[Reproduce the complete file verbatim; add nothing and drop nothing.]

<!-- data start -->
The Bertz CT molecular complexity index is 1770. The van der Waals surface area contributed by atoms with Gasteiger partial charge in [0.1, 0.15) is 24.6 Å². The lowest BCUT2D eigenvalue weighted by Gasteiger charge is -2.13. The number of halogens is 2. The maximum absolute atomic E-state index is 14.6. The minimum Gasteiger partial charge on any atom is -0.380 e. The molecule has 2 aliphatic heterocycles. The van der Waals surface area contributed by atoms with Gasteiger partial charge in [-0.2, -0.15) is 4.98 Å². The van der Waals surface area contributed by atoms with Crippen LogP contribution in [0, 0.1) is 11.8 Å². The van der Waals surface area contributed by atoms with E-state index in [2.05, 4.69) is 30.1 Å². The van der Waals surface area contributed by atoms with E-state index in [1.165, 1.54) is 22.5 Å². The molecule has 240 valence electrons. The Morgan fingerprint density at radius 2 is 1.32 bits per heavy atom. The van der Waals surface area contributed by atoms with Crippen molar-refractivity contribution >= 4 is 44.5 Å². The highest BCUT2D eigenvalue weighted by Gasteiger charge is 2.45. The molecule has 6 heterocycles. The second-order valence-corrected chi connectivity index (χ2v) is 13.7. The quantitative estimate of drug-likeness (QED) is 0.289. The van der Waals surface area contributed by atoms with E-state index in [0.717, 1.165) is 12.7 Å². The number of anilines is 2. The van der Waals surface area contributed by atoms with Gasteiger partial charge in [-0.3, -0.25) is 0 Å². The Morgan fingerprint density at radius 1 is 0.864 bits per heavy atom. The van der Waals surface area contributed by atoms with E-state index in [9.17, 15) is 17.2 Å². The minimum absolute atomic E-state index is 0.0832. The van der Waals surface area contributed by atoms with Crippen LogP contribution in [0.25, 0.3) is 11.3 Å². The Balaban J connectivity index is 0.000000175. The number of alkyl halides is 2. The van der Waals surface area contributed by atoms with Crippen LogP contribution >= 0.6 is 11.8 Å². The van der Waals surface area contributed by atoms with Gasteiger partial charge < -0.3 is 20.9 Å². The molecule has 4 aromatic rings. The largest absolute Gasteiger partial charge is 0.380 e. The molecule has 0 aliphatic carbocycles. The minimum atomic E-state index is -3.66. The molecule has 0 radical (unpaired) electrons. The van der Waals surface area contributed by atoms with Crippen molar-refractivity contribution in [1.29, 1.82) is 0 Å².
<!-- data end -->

The Bertz CT molecular complexity index is 1770. The van der Waals surface area contributed by atoms with Gasteiger partial charge in [0.1, 0.15) is 24.6 Å². The lowest BCUT2D eigenvalue weighted by Gasteiger charge is -2.13. The number of halogens is 2. The maximum absolute atomic E-state index is 14.6. The minimum Gasteiger partial charge on any atom is -0.380 e. The molecule has 2 aliphatic heterocycles. The van der Waals surface area contributed by atoms with Gasteiger partial charge in [-0.2, -0.15) is 4.98 Å². The van der Waals surface area contributed by atoms with Crippen LogP contribution in [0, 0.1) is 11.8 Å². The van der Waals surface area contributed by atoms with E-state index in [2.05, 4.69) is 30.1 Å². The van der Waals surface area contributed by atoms with E-state index in [1.165, 1.54) is 22.5 Å². The molecule has 240 valence electrons. The Morgan fingerprint density at radius 2 is 1.32 bits per heavy atom. The van der Waals surface area contributed by atoms with Crippen molar-refractivity contribution >= 4 is 44.5 Å². The highest BCUT2D eigenvalue weighted by Gasteiger charge is 2.45. The molecule has 6 heterocycles. The second-order valence-corrected chi connectivity index (χ2v) is 13.7. The quantitative estimate of drug-likeness (QED) is 0.289. The van der Waals surface area contributed by atoms with E-state index in [0.717, 1.165) is 12.7 Å². The number of anilines is 2. The van der Waals surface area contributed by atoms with Gasteiger partial charge in [-0.3, -0.25) is 0 Å². The Morgan fingerprint density at radius 1 is 0.864 bits per heavy atom. The van der Waals surface area contributed by atoms with E-state index in [9.17, 15) is 17.2 Å². The minimum absolute atomic E-state index is 0.0832. The van der Waals surface area contributed by atoms with Crippen LogP contribution in [0.25, 0.3) is 11.3 Å². The Balaban J connectivity index is 0.000000175. The number of alkyl halides is 2. The van der Waals surface area contributed by atoms with Crippen LogP contribution >= 0.6 is 11.8 Å². The van der Waals surface area contributed by atoms with Gasteiger partial charge < -0.3 is 20.9 Å². The molecule has 4 aromatic rings. The largest absolute Gasteiger partial charge is 0.380 e. The molecule has 0 aliphatic carbocycles. The minimum atomic E-state index is -3.66. The molecule has 0 radical (unpaired) electrons. The van der Waals surface area contributed by atoms with Crippen molar-refractivity contribution in [1.29, 1.82) is 0 Å².